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By Kristin Trapp

            I walked through Istanbul’s streets for five consecutive days and found myself to be slightly bored with my surroundings.  The significant signs of being a transnational city were portrayed with every Mc Donald’s and Starbucks that I came across.  The city was cold and damp and the smell of fish penetrated the air.  I knew now that the days of street venders harassing me was long over.  This city was far too advanced to have its streets cluttered with impoverished people shouting their best prices for small trinkets.

            My days in Istanbul all seemed to run together with no great distinction.  The only variation I found was in which parts of the city I would be walking around that day, would I be on the European side of the city or the Asian?  That was the extent of my difficult questioning.  Either way I felt that I would be walking down streets that were paved, with side walks and fancy cars, these things that have all become so foreign to me over the past few months. 

            The transnational traits of the European side were so easily spotted.  The tall skyscrapers with advertisements and logos of the latest and greatest products lined every street.  Spotting the vernacular took a little more patience, but always proved to be worth the effort.  One evening I and a few friends adventured over to the Asian side of Istanbul, with no expectations and a blank agenda.  We paid the fare for the ferry with pocket change and found seats on the top deck.  The ride was short, but just long enough for us to lose any sense of familiarity in our surroundings. 

It was dark out and the streets were not very well lit.  The five of us were hungry so we decided to walk the streets and find dinner.  The Asian side was much more familiar to all of us, there were no signs of big skyscrapers, trendy chain restaurants or any transnational businesses for that matter; this part of the city had much more in common with the other countries that we had just previously visited.  The streets were lined with town houses and small businesses that looked as though they had been there for years.  Nothing here had the feeling of a big international city.  This is partially explained in Caglar Keyder’s article "The Housing Market from Informal to Global.The article discusses the different forms of housing in Istanbul, mainly focusing on the legal and the illegal housing that so many of its residents occupy.  A large percentage of Istanbul’s residents occupy housing that was considered to be in the wrong zoning and after election of a new mayor is now being re-zoned and considered “illegal.”  This presents a large problem for many of the residents because a society that is already short on housing is now short a lot of housing.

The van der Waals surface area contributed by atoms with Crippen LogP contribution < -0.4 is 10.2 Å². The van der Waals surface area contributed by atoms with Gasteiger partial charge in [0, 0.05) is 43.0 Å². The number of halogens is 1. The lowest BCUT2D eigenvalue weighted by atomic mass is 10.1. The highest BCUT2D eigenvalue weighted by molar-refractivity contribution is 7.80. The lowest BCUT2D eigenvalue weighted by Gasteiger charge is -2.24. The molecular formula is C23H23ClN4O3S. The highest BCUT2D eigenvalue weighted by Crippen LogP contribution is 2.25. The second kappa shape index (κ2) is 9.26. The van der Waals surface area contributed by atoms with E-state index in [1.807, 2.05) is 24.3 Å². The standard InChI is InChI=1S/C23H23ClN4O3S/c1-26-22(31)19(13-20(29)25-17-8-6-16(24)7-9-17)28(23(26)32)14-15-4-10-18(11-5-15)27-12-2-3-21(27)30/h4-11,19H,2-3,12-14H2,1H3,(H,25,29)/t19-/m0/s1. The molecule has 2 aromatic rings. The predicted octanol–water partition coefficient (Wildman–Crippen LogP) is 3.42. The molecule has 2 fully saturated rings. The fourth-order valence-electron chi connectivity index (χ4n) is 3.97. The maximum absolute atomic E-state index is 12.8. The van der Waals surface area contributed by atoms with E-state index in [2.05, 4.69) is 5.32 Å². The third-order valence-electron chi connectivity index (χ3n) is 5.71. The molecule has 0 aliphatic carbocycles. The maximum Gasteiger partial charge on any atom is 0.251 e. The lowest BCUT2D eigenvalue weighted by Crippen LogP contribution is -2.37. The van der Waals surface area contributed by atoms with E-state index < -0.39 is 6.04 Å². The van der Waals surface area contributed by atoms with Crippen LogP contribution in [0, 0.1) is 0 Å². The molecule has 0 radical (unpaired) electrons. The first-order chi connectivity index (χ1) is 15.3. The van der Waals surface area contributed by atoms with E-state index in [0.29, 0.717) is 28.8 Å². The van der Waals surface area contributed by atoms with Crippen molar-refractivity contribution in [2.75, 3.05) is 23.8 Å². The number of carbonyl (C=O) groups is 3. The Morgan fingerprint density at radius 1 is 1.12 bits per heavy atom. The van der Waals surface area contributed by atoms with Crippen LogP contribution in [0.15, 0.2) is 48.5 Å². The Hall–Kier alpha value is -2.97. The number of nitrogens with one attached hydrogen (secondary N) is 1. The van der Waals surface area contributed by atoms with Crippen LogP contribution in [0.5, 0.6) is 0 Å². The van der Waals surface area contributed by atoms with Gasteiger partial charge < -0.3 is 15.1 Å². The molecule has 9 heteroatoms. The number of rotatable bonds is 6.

Eventually we found the main street, which was all lit up and people were crowding the street.  Thinking that a festival of some kind was in action we decided to take a closer look.  There was no festival, just the locals doing their form of “grocery shopping.”  The vendors in the streets were selling produce and meats the same way the vendors in the Vietnam sold souvenirs.  There were hundreds of them, each selling something a little different then the next.  The whole spectacle was amazing, how one little ferry ride could transport me so far away.  I was back in a familiar territory, but knew that it wouldn’t last long since the last ferry back home was leaving soon and we all knew it was time to go.    

            Istanbul was not my favorite port, but it did prove to be much more interesting than I gave it credit for.  Reliving some of my memories from the other countries on the Asian side of Istanbul was amazing, if only for a little while.  The differences that I found inside one city truly were polar opposites.  I may never return to Istanbul, but I am glad of the time that I spent there. 

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